I am oblivious in my comfortable, albeit malodorous seat and drift off to sleep for a while. We stop in Osorno and the conductor and driver switch places. The ex-driver wanders to the back of the bus. He obviously wants to talk to me. After getting formalities out of the way (de dónde eres), he asks me if Erin hits me often. I say no, not often, and wonder to myself what the conductor told him. He excuses himself to attend to something at the front of the bus, only to return a few minutes later to ask me again about my abusive girlfriend.

I am beginning to get alarmed by how far out of hand this story has gotten and tell him that no, Erin didn't hit me for screwing up the dates of the tickets and that's she a very nice lady who even buys me dinner often. This seems to satisfy him and we turn to more cheerful subjects, like how much we both hate President Bush. He starts to ask me about my family. It starts innocuously enough: how many siblings I have, how old I am, what my parents do. He asks if my parents are still together. I say yes, and begin to wonder what exactly he's getting at. He then asks if my dad was very strict with me. I am confused and tell him no, I was lucky to have a stable childhood with loving parents, aside from some unpleasantness in junior high. He smiles a knowing smile and says, ah, that must be why you are so humilde--humble/shy.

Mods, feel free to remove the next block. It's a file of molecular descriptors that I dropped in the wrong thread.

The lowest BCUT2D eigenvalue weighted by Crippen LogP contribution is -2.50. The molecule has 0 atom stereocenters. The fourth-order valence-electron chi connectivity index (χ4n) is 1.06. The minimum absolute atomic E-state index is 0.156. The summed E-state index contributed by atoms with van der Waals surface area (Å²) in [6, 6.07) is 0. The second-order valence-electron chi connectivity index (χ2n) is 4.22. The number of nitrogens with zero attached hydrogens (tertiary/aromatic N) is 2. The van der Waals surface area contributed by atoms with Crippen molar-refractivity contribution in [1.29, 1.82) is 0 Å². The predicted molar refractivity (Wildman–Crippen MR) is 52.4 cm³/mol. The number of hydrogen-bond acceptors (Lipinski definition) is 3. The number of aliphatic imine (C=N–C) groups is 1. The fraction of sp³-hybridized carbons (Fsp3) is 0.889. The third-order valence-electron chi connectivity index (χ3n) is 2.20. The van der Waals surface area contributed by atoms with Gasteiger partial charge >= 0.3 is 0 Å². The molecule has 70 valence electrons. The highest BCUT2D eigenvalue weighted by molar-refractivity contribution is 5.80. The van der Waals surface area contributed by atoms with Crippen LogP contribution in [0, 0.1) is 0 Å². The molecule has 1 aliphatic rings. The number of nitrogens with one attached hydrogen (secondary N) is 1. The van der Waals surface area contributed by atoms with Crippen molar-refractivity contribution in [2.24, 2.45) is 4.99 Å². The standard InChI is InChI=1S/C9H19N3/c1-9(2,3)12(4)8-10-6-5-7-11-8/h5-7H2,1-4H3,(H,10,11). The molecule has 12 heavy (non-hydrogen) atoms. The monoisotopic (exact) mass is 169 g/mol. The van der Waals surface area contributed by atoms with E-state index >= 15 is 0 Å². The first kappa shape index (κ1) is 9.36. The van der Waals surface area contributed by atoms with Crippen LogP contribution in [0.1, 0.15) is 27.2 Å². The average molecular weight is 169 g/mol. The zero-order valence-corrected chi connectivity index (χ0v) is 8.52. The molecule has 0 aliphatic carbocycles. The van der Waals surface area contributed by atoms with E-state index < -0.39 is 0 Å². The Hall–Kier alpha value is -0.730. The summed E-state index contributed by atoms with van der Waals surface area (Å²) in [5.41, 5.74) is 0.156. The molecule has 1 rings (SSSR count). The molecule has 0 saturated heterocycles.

Our arrival in Puerto Varas interrupts the therapy session. We get off the bus and bid the smiling driver and conductor chao. I recount my strange story to Erin who shoots me an annoyed look and tells me about animated and unintelligible conversation the conductor and driver had about her. I still do not understand how it progressed to the point of a psychoanalysis of my childhood. I guess some things just get lost in translation.


  1. Andrew - Another not very pleasant bus experience. I am relieved that you told the driver that you had a stable childhood and loving parents. Erin seems to have been subjected to the worst of this experience.

  2. The buses aren't as bad as they sound. In general, they are more comfortable than just about any airplane ride I've had in the States of an equivalent duration, save for getting a whoopin' from Erin afterwards. ;-)